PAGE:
The overall topic of this thesis is a description and analysis of the interest deduction limitation rules in the Corporate Tax Act: Thin capitalisation (Section 11), limitation of deduction interest (Section 11 B), the EBIT rule (Section 11 C), the differences between the concern concept in thin capitalisation, limitation of deduction interest and the EBIT rules, and the carry-forward principles in the three interest deduction limitation rules. The purpose of thin capitalisation is to reduce the deductibility of financial costs on controlled debt in Danish companies where the debt exceeds four times the total equity. Thin capitalisation is applicable to controlled debts that are not on an arm’s length basis and that are over DKK 10 million. The loan can be directly borrowed by Danish companies or secured directly or indirectly from the lender. Financial costs regarding debt that meets the above requirements will be limited in the deduction. The purpose of limiting the deductibility of interest (Section 11 B) is to limit the deductibility of net financing costs to a standard interest rate, multiplied by the amount of assets specified in Section 11 B. The purpose of the EBIT rule (Section 11 C) is to limit the net finance costs to 80% of the taxable income before net finance costs and tax (EBIT). The objective of this thesis is to describe and analyse the concern concept in the interest deduction limitation rules. Thin capitalisation has its own concern concept, and the limitation of deduction interest and EBIT rules follow the concern concept known from the joint taxation rules in the Corporate Tax Act. In the limitation of deduction interest and EBIT rules, there are differences between the carry-forward principles. The limitation of deduction interest rule has two carry-forward principles, whereas the EBIT rule has only one. None of the three principles are the same. The limitation of deduction interest rule has two different principles for carry-forward of interest rate swap: One for interest rate swaps on loans secured in real estate that can be carried forward in the interest rate swap contract period, and one for interest rate swap in loans that are secured in other assets. Carry forward is limited to three years in both principles. The carry-forward principles for the two interest rate swap types are described and analysed.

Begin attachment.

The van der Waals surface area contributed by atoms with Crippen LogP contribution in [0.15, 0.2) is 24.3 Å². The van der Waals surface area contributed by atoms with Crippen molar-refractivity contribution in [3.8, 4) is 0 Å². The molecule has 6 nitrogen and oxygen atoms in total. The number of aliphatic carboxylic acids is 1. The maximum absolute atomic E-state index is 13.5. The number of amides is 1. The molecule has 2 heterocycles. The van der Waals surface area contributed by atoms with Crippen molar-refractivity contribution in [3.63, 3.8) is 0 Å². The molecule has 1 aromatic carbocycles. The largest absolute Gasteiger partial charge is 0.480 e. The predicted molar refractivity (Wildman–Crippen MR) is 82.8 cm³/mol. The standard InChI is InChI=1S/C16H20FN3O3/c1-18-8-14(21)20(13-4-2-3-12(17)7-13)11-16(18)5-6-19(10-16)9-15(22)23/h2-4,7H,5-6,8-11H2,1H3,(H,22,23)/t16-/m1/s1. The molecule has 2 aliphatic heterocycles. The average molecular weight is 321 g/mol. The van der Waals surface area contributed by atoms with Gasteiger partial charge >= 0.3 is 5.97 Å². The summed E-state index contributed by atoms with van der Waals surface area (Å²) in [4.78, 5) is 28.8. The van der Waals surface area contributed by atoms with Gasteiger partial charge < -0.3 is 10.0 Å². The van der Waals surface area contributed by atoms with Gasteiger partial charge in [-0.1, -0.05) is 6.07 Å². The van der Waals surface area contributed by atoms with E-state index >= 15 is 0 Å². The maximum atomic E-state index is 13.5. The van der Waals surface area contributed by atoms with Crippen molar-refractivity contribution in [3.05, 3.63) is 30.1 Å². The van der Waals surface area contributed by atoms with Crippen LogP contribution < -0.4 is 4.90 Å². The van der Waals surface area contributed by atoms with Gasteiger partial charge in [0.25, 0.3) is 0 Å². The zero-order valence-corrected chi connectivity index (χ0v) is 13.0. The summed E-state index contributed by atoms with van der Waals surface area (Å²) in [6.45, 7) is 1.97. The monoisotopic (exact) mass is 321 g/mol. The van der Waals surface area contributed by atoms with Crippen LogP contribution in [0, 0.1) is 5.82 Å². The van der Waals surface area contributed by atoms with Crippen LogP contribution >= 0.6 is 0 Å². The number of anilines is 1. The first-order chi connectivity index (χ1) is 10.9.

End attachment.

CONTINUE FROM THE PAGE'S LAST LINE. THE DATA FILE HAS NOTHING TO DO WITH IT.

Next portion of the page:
|Educations||MSc in Auditing, (Graduate Programme) Final Thesis|
|Number of pages||104|